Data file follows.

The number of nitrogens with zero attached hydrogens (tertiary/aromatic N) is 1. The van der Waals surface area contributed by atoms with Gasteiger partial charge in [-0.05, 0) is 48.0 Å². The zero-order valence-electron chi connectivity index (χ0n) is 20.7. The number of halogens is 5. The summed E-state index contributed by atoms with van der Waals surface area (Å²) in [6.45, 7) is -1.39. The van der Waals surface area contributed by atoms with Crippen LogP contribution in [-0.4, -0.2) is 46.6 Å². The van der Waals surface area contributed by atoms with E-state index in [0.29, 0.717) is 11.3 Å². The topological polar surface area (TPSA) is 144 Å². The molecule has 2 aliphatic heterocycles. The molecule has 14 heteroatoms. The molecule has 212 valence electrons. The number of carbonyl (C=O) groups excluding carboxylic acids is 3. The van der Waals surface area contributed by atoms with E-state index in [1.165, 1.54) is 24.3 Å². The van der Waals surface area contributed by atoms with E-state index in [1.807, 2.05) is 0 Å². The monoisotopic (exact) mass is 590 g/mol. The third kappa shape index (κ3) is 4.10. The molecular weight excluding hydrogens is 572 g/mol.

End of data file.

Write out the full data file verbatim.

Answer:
The number of nitrogens with zero attached hydrogens (tertiary/aromatic N) is 1. The van der Waals surface area contributed by atoms with Gasteiger partial charge in [-0.05, 0) is 48.0 Å². The zero-order valence-electron chi connectivity index (χ0n) is 20.7. The number of halogens is 5. The summed E-state index contributed by atoms with van der Waals surface area (Å²) in [6.45, 7) is -1.39. The van der Waals surface area contributed by atoms with Crippen LogP contribution in [-0.4, -0.2) is 46.6 Å². The van der Waals surface area contributed by atoms with E-state index in [0.29, 0.717) is 11.3 Å². The topological polar surface area (TPSA) is 144 Å². The molecule has 2 aliphatic heterocycles. The molecule has 14 heteroatoms. The molecule has 212 valence electrons. The number of carbonyl (C=O) groups excluding carboxylic acids is 3. The van der Waals surface area contributed by atoms with E-state index in [1.165, 1.54) is 24.3 Å². The van der Waals surface area contributed by atoms with E-state index in [1.807, 2.05) is 0 Å². The monoisotopic (exact) mass is 590 g/mol. The third kappa shape index (κ3) is 4.10. The molecular weight excluding hydrogens is 572 g/mol.